If you can keep them sweet, your previous customers can be a captive audience. You know they like what you do and there’s a chance they’ll want more of it. So how do you keep them keen? Staying in contact with customers requires a tactful balance. You want to stay forefront in their mind, but it’s got to be relevant. Yet again, AI and automation come to the rescue. They can crunch your product data compared with the customer’s purchasing history, so that you can email them with promotional messaging, product recommendations, and relevant content. Yet again, automation takes the drudgery out of marketing, so you can get on with the more exciting things.

The human element

As great as all of this automation is, there will always be a place for actual, real marketers. If nothing else, it’s up to us to test, test and test again. AI and automation are very clever, but they aren’t infallible, and we can’t just blindly believe that they are always doing everything right. Marketers are no strangers to testing their work, but it’s especially important for automation. Get familiar with your filters, scripts and so on, and keep on top of your automations.

Beyond that, there is a real human element to marketing, that artificial intelligence simply cannot replace. While automations take care of the time-consuming, repetitive tasks that often fill our days, we will be left to the bigger picture, and the more complex elements of marketing. Relationship-building, imagination and emotional intelligence are just a few of the attributes that robots can’t emulate just yet.

So as long as you keep innovating, stay creative and continue to build your network, you’ll be just fine.

Since the dawn of SEO, the rivalry has been fierce and the competition has been hot. The debate has raged on for centuries. (Ok, more like a couple of decades, but we’re going for gravitas here.) Even now, the battle between in-house SEOs and SEO agencies continues to grow.

All joking aside, there is, and seemingly always has been, competition between in-house SEOs and SEO agencies. Here at UnGagged, we know that a good SEO is a good SEO, wherever they work and whatever their background. But the internet is littered with articles trying to argue that one is definitely better than the other. Ostensibly, they’re designed to help companies make the right choice for their business, but more often than not they are thinly-veiled adverts for agencies. In some cases, not-so-thinly veiled.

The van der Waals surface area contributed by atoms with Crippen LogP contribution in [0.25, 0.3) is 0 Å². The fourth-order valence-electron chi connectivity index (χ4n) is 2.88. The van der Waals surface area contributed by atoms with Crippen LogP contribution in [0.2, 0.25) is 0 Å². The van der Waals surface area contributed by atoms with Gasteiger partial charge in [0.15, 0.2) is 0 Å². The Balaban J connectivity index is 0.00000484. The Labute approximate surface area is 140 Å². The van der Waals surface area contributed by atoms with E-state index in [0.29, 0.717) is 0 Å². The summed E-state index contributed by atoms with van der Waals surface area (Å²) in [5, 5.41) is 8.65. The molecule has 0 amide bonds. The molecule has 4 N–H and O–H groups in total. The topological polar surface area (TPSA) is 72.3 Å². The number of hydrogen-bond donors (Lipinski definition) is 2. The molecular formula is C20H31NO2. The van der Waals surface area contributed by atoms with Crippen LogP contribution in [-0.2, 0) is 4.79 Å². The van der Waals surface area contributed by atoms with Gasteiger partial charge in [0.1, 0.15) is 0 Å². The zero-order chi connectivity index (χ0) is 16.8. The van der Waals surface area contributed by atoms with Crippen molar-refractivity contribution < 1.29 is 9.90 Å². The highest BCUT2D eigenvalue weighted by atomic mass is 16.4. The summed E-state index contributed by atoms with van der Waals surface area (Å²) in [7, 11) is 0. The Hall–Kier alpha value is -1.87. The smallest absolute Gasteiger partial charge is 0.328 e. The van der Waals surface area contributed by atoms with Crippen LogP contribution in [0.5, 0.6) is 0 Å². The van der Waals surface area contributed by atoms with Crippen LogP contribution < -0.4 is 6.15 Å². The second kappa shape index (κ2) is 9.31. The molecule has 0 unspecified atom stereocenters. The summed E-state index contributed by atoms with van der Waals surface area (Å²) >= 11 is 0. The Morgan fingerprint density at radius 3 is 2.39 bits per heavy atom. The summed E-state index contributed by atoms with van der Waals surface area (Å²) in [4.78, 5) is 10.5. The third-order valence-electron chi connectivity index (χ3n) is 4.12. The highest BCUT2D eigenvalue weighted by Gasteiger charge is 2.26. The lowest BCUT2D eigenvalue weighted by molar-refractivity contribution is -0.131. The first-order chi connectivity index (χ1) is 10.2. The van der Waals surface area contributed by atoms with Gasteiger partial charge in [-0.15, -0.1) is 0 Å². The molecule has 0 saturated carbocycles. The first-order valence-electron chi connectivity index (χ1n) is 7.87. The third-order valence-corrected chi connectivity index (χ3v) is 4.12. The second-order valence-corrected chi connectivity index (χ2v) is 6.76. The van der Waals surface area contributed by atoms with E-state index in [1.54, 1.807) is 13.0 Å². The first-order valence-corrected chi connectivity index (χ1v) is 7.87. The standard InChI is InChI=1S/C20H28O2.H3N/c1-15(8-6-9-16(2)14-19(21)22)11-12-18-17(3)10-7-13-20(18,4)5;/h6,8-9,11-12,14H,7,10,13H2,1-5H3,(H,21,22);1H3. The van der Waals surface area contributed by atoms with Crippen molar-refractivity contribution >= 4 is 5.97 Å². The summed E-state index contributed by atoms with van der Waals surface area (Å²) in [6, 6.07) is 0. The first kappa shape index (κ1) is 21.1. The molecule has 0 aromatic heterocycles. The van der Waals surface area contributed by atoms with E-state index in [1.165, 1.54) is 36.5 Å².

One of the more high-profile examples to join the fray has been featured in Forbes, of all places. Just like the others, it claims to help business owners make the best choices for their own budgets, internal structures and requirements. However, also like many of the other articles out there, the underlying message is that agencies have more experience, more resources and generally more to give than an in-house SEO ever could have.

So, what is the difference between in-house and agency SEOs?

What these articles claim, seems to come down to this:

Good for…Bad for…
In-house SEOsIndustry knowledge
Having more controlMore regular updates
Expenses (salaries, sick pay, training, tool subscriptions)



SEO AgenciesExperience

Tools and resources

Up to the minute tactics

Industry knowledge

Lack of control

Communication flow

Of course, nothing is ever that simple. This snazzy table equates to six criteria: industry knowledge, control, communication, experience, resources, and expense. Now there is some logic to the way these have been allocated as pros and cons for each type of SEO, but that logic will only go so far. Because at the end of the day, it comes down to who is recruited. Anyone can fall on the right or wrong side of these criteria, whether they’ll be joining the company as an employee, or providing a service as a third-party contractor. It’s not actually about in-house versus agency, it’s about quality.

Where does that leave us, as SEOs trying to get jobs or clients? In the face of articles like this, should we all be celebrating the reign of the agency, or digging our heels in to prove the worth of in-house? I think that response misses the point. There’s a place for both. Some SEOs love agency working, others wouldn’t dream of giving up in-house gigs. Which begs the question, is there a real difference between working at an agency, and working as an in-house SEO?

How do the work environments compare?

Let’s move away from the claims that one approach is better for business purposes. Instead, let’s turn our focus to what it’s actually like to work at an agency or in-house. As an SEO, there are a completely different set of things to consider, and it comes down to the kind of work you want to do and the kind of environment you thrive in.

Agency work